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Editorial icon

On Friday's Opinion page, Sen. Jennifer Fielder, a Republican from Thompson Falls, declared that she “won’t be bullied” by those opposing the transfer of federal lands in Montana to the state’s control.

Neither, apparently, will she let the facts get in the way of her narrative.

While she rightly points out that one of the several bills regarding federal lands transfer that she sponsored was designed to prevent the sale of any lands transferred to state control, that misses the point.

The state would quickly incur massive management expense if federal lands were transferred to state control. While a ban on sales would initially keep the state from selling off lands to defray the management expense, as the state’s fiscal hole got deeper and deeper it could and very likely would move to change the law to allow sales.

In addition, the state would likely be forced to dramatically expand timber sales as a means of balancing the books, wreaking havoc with conservation plans.

The fact is that it is neither the “Montana Democrat Party,” as she disrespectfully calls the state Democratic Party, nor the Wilderness Association she vilifies that is the largest constituency opposing the public land transfer scheme.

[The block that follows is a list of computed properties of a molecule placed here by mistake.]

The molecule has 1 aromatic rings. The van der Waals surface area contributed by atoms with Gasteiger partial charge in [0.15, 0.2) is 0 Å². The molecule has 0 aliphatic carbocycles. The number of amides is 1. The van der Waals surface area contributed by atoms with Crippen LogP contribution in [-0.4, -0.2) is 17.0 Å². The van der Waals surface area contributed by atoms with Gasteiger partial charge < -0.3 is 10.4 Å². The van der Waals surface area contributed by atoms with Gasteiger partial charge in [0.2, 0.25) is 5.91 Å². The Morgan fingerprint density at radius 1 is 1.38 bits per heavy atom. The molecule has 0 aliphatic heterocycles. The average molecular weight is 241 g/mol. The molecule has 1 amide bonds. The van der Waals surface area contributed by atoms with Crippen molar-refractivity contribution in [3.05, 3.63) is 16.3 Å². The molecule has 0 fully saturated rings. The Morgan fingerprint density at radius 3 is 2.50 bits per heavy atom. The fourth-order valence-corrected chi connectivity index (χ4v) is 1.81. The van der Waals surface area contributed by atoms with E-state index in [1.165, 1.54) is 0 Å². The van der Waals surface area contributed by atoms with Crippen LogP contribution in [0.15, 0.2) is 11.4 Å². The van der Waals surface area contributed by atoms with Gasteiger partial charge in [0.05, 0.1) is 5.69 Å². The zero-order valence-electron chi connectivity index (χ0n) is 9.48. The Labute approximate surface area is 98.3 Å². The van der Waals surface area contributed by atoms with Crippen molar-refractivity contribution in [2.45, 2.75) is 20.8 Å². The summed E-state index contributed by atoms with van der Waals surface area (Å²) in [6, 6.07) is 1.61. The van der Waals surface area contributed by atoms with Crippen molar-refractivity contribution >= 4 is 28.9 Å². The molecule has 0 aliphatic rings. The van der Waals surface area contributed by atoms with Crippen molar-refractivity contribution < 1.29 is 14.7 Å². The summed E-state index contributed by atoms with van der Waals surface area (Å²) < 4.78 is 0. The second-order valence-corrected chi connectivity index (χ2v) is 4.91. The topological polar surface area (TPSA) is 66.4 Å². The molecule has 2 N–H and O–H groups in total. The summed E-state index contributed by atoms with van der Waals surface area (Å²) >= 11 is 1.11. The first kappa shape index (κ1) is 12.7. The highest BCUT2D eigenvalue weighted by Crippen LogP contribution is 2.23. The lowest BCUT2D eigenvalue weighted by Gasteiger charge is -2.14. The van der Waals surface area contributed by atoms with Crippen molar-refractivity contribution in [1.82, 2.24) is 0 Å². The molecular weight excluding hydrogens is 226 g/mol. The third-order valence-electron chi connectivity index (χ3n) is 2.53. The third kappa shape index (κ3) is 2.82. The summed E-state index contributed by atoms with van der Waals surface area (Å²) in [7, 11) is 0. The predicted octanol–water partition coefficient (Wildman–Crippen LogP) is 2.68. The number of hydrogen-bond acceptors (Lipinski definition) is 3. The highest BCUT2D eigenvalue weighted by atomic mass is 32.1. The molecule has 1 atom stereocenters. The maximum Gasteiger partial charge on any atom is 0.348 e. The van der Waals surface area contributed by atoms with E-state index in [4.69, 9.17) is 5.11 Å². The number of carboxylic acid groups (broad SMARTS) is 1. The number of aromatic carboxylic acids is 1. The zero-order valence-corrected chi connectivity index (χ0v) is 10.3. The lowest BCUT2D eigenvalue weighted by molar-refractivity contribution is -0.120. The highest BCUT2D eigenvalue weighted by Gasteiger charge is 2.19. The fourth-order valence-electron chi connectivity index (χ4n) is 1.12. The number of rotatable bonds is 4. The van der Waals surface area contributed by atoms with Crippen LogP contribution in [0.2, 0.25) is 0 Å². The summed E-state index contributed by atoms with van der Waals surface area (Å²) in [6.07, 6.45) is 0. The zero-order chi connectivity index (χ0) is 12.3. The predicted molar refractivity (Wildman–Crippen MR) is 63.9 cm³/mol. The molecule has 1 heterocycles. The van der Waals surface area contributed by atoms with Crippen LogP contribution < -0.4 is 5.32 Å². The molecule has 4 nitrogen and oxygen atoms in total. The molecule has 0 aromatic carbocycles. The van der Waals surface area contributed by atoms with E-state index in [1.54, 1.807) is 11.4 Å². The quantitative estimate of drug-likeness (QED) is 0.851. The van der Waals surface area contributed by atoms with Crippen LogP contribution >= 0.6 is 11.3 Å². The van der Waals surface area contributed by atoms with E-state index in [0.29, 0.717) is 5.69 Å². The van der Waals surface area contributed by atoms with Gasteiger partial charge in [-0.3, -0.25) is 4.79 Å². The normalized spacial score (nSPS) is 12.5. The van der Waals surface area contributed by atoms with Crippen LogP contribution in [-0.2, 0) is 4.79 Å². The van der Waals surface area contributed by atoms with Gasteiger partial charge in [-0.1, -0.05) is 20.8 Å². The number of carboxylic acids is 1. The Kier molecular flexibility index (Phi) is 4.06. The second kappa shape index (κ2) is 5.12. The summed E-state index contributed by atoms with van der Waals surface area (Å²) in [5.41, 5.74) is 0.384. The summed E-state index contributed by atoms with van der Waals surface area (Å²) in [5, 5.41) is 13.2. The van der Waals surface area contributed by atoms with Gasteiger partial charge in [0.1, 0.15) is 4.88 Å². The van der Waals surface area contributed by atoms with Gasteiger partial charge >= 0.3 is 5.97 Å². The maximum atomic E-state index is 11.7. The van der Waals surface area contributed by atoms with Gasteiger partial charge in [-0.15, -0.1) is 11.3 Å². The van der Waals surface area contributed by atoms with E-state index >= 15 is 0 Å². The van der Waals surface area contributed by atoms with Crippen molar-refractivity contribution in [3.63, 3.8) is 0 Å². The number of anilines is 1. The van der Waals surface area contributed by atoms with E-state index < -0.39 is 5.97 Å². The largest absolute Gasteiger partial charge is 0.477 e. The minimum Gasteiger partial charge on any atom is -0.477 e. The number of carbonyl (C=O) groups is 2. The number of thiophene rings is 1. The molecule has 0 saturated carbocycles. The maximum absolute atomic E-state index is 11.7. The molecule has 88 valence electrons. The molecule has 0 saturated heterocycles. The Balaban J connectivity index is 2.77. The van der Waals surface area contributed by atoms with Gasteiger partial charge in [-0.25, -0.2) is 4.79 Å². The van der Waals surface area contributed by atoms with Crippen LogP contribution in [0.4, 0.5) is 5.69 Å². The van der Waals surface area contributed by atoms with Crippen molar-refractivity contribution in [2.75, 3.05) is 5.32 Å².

The largest group in opposition is a majority of Montanans themselves.

Does federal land management sometimes fall short of what some Montanans would like, in terms of logging and grazing access? Of course it does. The feds need to listen more closely to a wide variety of wilderness constituencies.

But that same management also protects and preserves federal lands for everyone to enjoy. It balances the interests of the timber industry, sportsmen and those of us who know that wilderness is both priceless and in dwindling supply.

Montanans need and want those protections.

Fielder says that the “grass roots movement for local control has been so successful that seventeen states and the U.S. Congress have now initiated legislation in favor of turning federal lands over to willing states.” She adds that “more are joining” the movement “every day.”


This extreme movement has no more credibility, popular support or realistic chance of success than it did when it surfaced under the facile rubric of “sagebrush rebellion” decades ago. It is instructive to note that even the Montana Wood Products Association opposes the transfer.

It’s not “powerful, wealthy bullies” that killed Fielder’s ill-advised bills. It was the opposition of Montanans who understand that some functions of government are actually better left to the feds, and control of public lands is one of those. Indeed, once federal lands fall under state control, the stream of lobbyists descending on Helena from powerful industrial interests would be unending.

Can federal stewardship be improved to reflect Montana realities? Absolutely. But wresting federal lands that belong to everyone out of the federal purview is a huge overreaction. It would very likely lead to reduced public access, and potentially to the permanent loss of our great wilderness birthright.

This editorial was first printed in the Montana Standard.